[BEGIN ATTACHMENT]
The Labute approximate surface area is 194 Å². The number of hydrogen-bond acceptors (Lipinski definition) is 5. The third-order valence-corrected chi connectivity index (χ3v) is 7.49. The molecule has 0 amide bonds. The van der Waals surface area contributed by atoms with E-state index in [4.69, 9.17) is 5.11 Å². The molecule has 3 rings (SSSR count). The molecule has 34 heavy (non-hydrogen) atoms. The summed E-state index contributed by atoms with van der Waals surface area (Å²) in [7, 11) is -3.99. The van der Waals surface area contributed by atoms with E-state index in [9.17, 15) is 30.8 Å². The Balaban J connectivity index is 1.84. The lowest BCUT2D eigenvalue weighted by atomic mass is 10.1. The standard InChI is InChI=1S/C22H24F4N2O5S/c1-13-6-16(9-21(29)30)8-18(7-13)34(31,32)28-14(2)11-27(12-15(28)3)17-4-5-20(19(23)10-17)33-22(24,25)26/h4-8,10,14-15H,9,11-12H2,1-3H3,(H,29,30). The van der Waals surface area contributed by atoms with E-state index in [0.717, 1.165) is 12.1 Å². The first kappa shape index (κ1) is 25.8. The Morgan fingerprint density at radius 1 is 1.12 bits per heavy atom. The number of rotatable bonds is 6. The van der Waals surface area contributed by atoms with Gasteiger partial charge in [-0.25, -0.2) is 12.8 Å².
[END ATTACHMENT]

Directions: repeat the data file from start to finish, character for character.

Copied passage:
The Labute approximate surface area is 194 Å². The number of hydrogen-bond acceptors (Lipinski definition) is 5. The third-order valence-corrected chi connectivity index (χ3v) is 7.49. The molecule has 0 amide bonds. The van der Waals surface area contributed by atoms with E-state index in [4.69, 9.17) is 5.11 Å². The molecule has 3 rings (SSSR count). The molecule has 34 heavy (non-hydrogen) atoms. The summed E-state index contributed by atoms with van der Waals surface area (Å²) in [7, 11) is -3.99. The van der Waals surface area contributed by atoms with E-state index in [9.17, 15) is 30.8 Å². The Balaban J connectivity index is 1.84. The lowest BCUT2D eigenvalue weighted by atomic mass is 10.1. The standard InChI is InChI=1S/C22H24F4N2O5S/c1-13-6-16(9-21(29)30)8-18(7-13)34(31,32)28-14(2)11-27(12-15(28)3)17-4-5-20(19(23)10-17)33-22(24,25)26/h4-8,10,14-15H,9,11-12H2,1-3H3,(H,29,30). The van der Waals surface area contributed by atoms with E-state index in [0.717, 1.165) is 12.1 Å². The first kappa shape index (κ1) is 25.8. The Morgan fingerprint density at radius 1 is 1.12 bits per heavy atom. The number of rotatable bonds is 6. The van der Waals surface area contributed by atoms with Gasteiger partial charge in [-0.25, -0.2) is 12.8 Å².